Friday, January 9, 2009

Credo ut intelligam

I'm sitting in on Professor Mark Husbands' course, "Faith Seeking Understanding." He began yesterday with Augustine's Credo ut intelligam, "I believe in order to understand." This is a tough beginning for us moderns. Seeing is believing; we want our evidence. Yet, faith does not come by seeing. It comes by hearing. I'm also struck anew at Jesus' words in John 10:

"He calls his own sheep by name and leads them out. When he has brought out all his own, he goes ahead of them, and the sheep follow him because they know his voice. They will not follow a stranger, but they will run from him because they do not know the voice of strangers."

Roger Lundin, a favorite professor from my undergrad, was the keynote speaker last night at our Veritas Forum here at Hope College. About fifteen minutes into the lecture I realized how comforting it was to hear his voice, the calm cadence of his musing along with the explosive, ecstatic boom of his voice. Further into the lecture I found myself confused--how much of Dr. Ludin's voice is similar to the voice of Garrison Keillor? Was I truly being comforted by gnostalgia for Dr. Lundin? Or was it really just the similarities of his voice with the radio voice I grew up hearing from childhood?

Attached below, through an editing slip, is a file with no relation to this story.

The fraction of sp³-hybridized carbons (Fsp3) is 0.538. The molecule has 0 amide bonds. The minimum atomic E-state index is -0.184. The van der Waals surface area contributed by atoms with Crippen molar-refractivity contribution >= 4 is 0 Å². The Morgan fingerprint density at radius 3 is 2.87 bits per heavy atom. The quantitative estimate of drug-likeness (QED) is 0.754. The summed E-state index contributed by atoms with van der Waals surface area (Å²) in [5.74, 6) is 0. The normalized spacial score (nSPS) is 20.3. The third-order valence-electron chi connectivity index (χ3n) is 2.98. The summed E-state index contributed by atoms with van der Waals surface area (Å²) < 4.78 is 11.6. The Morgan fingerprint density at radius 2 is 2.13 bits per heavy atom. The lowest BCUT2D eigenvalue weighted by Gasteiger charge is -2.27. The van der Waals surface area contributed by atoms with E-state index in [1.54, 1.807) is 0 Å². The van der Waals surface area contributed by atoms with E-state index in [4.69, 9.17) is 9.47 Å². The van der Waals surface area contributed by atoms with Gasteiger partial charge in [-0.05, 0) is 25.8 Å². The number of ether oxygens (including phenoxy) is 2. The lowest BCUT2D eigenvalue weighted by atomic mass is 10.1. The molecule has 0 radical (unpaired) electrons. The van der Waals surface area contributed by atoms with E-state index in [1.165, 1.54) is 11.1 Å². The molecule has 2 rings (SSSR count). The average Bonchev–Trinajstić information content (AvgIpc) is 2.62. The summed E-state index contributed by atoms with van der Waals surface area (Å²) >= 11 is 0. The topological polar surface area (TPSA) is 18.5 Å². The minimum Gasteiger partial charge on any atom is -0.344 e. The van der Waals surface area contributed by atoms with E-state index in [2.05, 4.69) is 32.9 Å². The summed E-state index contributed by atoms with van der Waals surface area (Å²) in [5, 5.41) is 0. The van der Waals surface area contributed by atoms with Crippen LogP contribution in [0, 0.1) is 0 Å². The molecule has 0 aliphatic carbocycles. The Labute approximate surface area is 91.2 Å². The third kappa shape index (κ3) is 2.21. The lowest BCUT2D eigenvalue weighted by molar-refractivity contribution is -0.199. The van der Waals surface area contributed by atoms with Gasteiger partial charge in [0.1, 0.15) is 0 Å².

It is such a poignant example of the familiarity we have with voices. I pray that it is not so hard to discern between the the voice of Christ and the other voices we hear. I pray we will not even know the voices of strangers.

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